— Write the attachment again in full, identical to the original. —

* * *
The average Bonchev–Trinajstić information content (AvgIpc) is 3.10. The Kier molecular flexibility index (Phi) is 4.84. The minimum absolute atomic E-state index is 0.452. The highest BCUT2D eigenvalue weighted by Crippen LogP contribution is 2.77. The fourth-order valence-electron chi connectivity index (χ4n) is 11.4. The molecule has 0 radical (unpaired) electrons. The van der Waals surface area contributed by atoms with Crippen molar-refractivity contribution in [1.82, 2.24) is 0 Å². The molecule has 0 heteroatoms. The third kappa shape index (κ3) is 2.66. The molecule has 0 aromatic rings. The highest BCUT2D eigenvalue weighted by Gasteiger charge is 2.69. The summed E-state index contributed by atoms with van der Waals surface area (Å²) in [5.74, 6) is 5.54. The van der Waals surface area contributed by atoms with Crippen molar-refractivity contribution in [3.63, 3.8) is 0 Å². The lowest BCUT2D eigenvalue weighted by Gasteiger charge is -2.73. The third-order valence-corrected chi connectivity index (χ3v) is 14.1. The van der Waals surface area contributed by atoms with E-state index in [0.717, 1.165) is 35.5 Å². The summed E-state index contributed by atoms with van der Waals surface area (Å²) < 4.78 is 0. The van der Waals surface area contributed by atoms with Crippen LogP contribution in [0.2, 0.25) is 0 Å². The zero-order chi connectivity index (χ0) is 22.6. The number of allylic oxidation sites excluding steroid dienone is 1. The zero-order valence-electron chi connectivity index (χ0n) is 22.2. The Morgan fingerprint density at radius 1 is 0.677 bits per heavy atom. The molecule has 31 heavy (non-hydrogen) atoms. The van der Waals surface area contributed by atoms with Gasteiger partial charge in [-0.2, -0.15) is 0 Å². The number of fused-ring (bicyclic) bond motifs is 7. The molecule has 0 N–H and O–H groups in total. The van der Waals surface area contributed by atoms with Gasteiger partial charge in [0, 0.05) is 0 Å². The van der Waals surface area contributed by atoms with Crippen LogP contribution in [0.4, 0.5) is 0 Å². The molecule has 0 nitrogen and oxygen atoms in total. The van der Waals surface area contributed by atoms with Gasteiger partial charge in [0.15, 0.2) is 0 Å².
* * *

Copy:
The average Bonchev–Trinajstić information content (AvgIpc) is 3.10. The Kier molecular flexibility index (Phi) is 4.84. The minimum absolute atomic E-state index is 0.452. The highest BCUT2D eigenvalue weighted by Crippen LogP contribution is 2.77. The fourth-order valence-electron chi connectivity index (χ4n) is 11.4. The molecule has 0 radical (unpaired) electrons. The van der Waals surface area contributed by atoms with Crippen molar-refractivity contribution in [1.82, 2.24) is 0 Å². The molecule has 0 heteroatoms. The third kappa shape index (κ3) is 2.66. The molecule has 0 aromatic rings. The highest BCUT2D eigenvalue weighted by Gasteiger charge is 2.69. The summed E-state index contributed by atoms with van der Waals surface area (Å²) in [5.74, 6) is 5.54. The van der Waals surface area contributed by atoms with Crippen molar-refractivity contribution in [3.63, 3.8) is 0 Å². The lowest BCUT2D eigenvalue weighted by Gasteiger charge is -2.73. The third-order valence-corrected chi connectivity index (χ3v) is 14.1. The van der Waals surface area contributed by atoms with E-state index in [0.717, 1.165) is 35.5 Å². The summed E-state index contributed by atoms with van der Waals surface area (Å²) < 4.78 is 0. The van der Waals surface area contributed by atoms with Crippen LogP contribution in [0.2, 0.25) is 0 Å². The zero-order chi connectivity index (χ0) is 22.6. The number of allylic oxidation sites excluding steroid dienone is 1. The zero-order valence-electron chi connectivity index (χ0n) is 22.2. The Morgan fingerprint density at radius 1 is 0.677 bits per heavy atom. The molecule has 31 heavy (non-hydrogen) atoms. The van der Waals surface area contributed by atoms with Gasteiger partial charge in [-0.2, -0.15) is 0 Å². The number of fused-ring (bicyclic) bond motifs is 7. The molecule has 0 N–H and O–H groups in total. The van der Waals surface area contributed by atoms with Gasteiger partial charge in [0, 0.05) is 0 Å². The van der Waals surface area contributed by atoms with Crippen LogP contribution in [0.4, 0.5) is 0 Å². The molecule has 0 nitrogen and oxygen atoms in total. The van der Waals surface area contributed by atoms with Gasteiger partial charge in [0.15, 0.2) is 0 Å².